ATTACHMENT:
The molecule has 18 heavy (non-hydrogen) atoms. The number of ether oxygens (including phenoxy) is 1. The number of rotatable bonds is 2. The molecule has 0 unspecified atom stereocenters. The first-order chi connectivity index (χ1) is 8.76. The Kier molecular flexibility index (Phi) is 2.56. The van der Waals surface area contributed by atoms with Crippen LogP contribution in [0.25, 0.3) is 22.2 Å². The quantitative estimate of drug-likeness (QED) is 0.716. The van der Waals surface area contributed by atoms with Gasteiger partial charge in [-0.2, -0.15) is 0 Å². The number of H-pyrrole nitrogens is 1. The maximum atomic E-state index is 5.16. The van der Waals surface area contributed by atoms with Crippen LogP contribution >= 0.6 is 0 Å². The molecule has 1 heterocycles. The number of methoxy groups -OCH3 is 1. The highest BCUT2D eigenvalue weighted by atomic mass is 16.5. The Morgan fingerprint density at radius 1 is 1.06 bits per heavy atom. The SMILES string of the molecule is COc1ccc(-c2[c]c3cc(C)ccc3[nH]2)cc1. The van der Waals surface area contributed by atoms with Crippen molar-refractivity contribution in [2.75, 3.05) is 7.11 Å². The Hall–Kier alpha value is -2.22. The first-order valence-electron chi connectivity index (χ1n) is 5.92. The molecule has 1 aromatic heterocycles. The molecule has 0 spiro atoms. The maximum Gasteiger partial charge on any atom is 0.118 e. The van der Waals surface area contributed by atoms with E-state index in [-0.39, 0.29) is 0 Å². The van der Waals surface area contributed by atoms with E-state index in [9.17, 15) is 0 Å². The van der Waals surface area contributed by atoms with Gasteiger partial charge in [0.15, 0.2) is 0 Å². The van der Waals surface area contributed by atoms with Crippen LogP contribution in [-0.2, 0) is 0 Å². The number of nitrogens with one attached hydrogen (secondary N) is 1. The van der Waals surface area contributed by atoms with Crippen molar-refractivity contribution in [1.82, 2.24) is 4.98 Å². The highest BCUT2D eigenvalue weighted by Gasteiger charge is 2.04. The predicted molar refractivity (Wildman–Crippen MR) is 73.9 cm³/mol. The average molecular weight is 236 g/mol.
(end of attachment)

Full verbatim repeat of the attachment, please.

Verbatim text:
The molecule has 18 heavy (non-hydrogen) atoms. The number of ether oxygens (including phenoxy) is 1. The number of rotatable bonds is 2. The molecule has 0 unspecified atom stereocenters. The first-order chi connectivity index (χ1) is 8.76. The Kier molecular flexibility index (Phi) is 2.56. The van der Waals surface area contributed by atoms with Crippen LogP contribution in [0.25, 0.3) is 22.2 Å². The quantitative estimate of drug-likeness (QED) is 0.716. The van der Waals surface area contributed by atoms with Gasteiger partial charge in [-0.2, -0.15) is 0 Å². The number of H-pyrrole nitrogens is 1. The maximum atomic E-state index is 5.16. The van der Waals surface area contributed by atoms with Crippen LogP contribution >= 0.6 is 0 Å². The molecule has 1 heterocycles. The number of methoxy groups -OCH3 is 1. The highest BCUT2D eigenvalue weighted by atomic mass is 16.5. The Morgan fingerprint density at radius 1 is 1.06 bits per heavy atom. The SMILES string of the molecule is COc1ccc(-c2[c]c3cc(C)ccc3[nH]2)cc1. The van der Waals surface area contributed by atoms with Crippen molar-refractivity contribution in [2.75, 3.05) is 7.11 Å². The Hall–Kier alpha value is -2.22. The first-order valence-electron chi connectivity index (χ1n) is 5.92. The molecule has 1 aromatic heterocycles. The molecule has 0 spiro atoms. The maximum Gasteiger partial charge on any atom is 0.118 e. The van der Waals surface area contributed by atoms with E-state index in [-0.39, 0.29) is 0 Å². The van der Waals surface area contributed by atoms with E-state index in [9.17, 15) is 0 Å². The van der Waals surface area contributed by atoms with Gasteiger partial charge in [0.15, 0.2) is 0 Å². The van der Waals surface area contributed by atoms with Crippen LogP contribution in [-0.2, 0) is 0 Å². The number of nitrogens with one attached hydrogen (secondary N) is 1. The van der Waals surface area contributed by atoms with Crippen molar-refractivity contribution in [1.82, 2.24) is 4.98 Å². The highest BCUT2D eigenvalue weighted by Gasteiger charge is 2.04. The predicted molar refractivity (Wildman–Crippen MR) is 73.9 cm³/mol. The average molecular weight is 236 g/mol.